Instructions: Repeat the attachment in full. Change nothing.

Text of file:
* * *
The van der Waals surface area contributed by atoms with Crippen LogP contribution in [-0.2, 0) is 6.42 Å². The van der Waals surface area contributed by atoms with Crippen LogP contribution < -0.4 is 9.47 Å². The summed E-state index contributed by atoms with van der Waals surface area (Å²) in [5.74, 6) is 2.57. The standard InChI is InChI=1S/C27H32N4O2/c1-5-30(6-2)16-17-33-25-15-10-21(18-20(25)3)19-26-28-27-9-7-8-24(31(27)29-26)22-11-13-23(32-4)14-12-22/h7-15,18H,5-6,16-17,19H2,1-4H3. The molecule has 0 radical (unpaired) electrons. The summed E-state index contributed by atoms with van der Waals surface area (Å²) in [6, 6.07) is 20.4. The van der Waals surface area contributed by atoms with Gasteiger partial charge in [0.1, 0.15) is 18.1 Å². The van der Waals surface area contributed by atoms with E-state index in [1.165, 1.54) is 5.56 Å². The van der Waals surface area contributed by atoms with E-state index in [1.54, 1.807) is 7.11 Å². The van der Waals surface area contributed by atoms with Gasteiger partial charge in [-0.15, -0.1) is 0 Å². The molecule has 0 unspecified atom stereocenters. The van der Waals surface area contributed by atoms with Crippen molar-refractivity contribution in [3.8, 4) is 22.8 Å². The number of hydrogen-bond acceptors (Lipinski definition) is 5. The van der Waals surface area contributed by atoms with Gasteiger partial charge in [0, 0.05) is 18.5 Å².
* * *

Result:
The van der Waals surface area contributed by atoms with Crippen LogP contribution in [-0.2, 0) is 6.42 Å². The van der Waals surface area contributed by atoms with Crippen LogP contribution < -0.4 is 9.47 Å². The summed E-state index contributed by atoms with van der Waals surface area (Å²) in [5.74, 6) is 2.57. The standard InChI is InChI=1S/C27H32N4O2/c1-5-30(6-2)16-17-33-25-15-10-21(18-20(25)3)19-26-28-27-9-7-8-24(31(27)29-26)22-11-13-23(32-4)14-12-22/h7-15,18H,5-6,16-17,19H2,1-4H3. The molecule has 0 radical (unpaired) electrons. The summed E-state index contributed by atoms with van der Waals surface area (Å²) in [6, 6.07) is 20.4. The van der Waals surface area contributed by atoms with Gasteiger partial charge in [0.1, 0.15) is 18.1 Å². The van der Waals surface area contributed by atoms with E-state index in [1.165, 1.54) is 5.56 Å². The van der Waals surface area contributed by atoms with E-state index in [1.54, 1.807) is 7.11 Å². The van der Waals surface area contributed by atoms with Gasteiger partial charge in [-0.15, -0.1) is 0 Å². The molecule has 0 unspecified atom stereocenters. The van der Waals surface area contributed by atoms with Crippen molar-refractivity contribution in [3.8, 4) is 22.8 Å². The number of hydrogen-bond acceptors (Lipinski definition) is 5. The van der Waals surface area contributed by atoms with Gasteiger partial charge in [0, 0.05) is 18.5 Å².